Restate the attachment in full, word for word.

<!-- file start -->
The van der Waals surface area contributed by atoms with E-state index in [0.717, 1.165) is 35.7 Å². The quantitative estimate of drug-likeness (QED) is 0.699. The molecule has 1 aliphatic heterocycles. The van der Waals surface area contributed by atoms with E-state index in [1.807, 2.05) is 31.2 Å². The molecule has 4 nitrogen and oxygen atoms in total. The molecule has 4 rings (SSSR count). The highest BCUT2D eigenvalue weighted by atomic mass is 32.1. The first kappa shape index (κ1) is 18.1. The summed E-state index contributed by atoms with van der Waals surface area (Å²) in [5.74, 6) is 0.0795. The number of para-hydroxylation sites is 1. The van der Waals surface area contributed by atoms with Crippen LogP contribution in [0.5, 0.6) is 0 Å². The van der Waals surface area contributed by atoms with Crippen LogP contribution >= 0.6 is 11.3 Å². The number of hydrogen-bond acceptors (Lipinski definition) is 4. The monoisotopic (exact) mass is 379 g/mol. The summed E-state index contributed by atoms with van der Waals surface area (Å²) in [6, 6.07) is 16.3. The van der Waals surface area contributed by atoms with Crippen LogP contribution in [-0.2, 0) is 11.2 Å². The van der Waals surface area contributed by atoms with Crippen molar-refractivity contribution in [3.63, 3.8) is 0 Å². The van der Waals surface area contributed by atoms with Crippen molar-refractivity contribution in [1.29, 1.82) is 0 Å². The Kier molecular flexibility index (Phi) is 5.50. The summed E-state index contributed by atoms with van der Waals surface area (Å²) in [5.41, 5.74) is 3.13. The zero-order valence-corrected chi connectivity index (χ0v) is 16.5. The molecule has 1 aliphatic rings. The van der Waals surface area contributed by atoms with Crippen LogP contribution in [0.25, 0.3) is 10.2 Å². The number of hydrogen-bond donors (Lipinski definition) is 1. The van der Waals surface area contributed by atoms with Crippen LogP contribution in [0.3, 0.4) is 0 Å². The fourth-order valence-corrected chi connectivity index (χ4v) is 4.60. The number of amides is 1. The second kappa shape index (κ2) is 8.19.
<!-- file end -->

The van der Waals surface area contributed by atoms with E-state index in [0.717, 1.165) is 35.7 Å². The quantitative estimate of drug-likeness (QED) is 0.699. The molecule has 1 aliphatic heterocycles. The van der Waals surface area contributed by atoms with E-state index in [1.807, 2.05) is 31.2 Å². The molecule has 4 nitrogen and oxygen atoms in total. The molecule has 4 rings (SSSR count). The highest BCUT2D eigenvalue weighted by atomic mass is 32.1. The first kappa shape index (κ1) is 18.1. The summed E-state index contributed by atoms with van der Waals surface area (Å²) in [5.74, 6) is 0.0795. The number of para-hydroxylation sites is 1. The van der Waals surface area contributed by atoms with Crippen LogP contribution in [0.5, 0.6) is 0 Å². The van der Waals surface area contributed by atoms with Crippen LogP contribution >= 0.6 is 11.3 Å². The number of hydrogen-bond acceptors (Lipinski definition) is 4. The monoisotopic (exact) mass is 379 g/mol. The summed E-state index contributed by atoms with van der Waals surface area (Å²) in [6, 6.07) is 16.3. The van der Waals surface area contributed by atoms with Crippen LogP contribution in [-0.2, 0) is 11.2 Å². The van der Waals surface area contributed by atoms with Crippen molar-refractivity contribution in [3.63, 3.8) is 0 Å². The van der Waals surface area contributed by atoms with Crippen molar-refractivity contribution in [1.29, 1.82) is 0 Å². The Kier molecular flexibility index (Phi) is 5.50. The summed E-state index contributed by atoms with van der Waals surface area (Å²) in [5.41, 5.74) is 3.13. The zero-order valence-corrected chi connectivity index (χ0v) is 16.5. The molecule has 1 aliphatic rings. The van der Waals surface area contributed by atoms with Crippen LogP contribution in [0.25, 0.3) is 10.2 Å². The number of hydrogen-bond donors (Lipinski definition) is 1. The van der Waals surface area contributed by atoms with Crippen LogP contribution in [0.3, 0.4) is 0 Å². The fourth-order valence-corrected chi connectivity index (χ4v) is 4.60. The number of amides is 1. The second kappa shape index (κ2) is 8.19.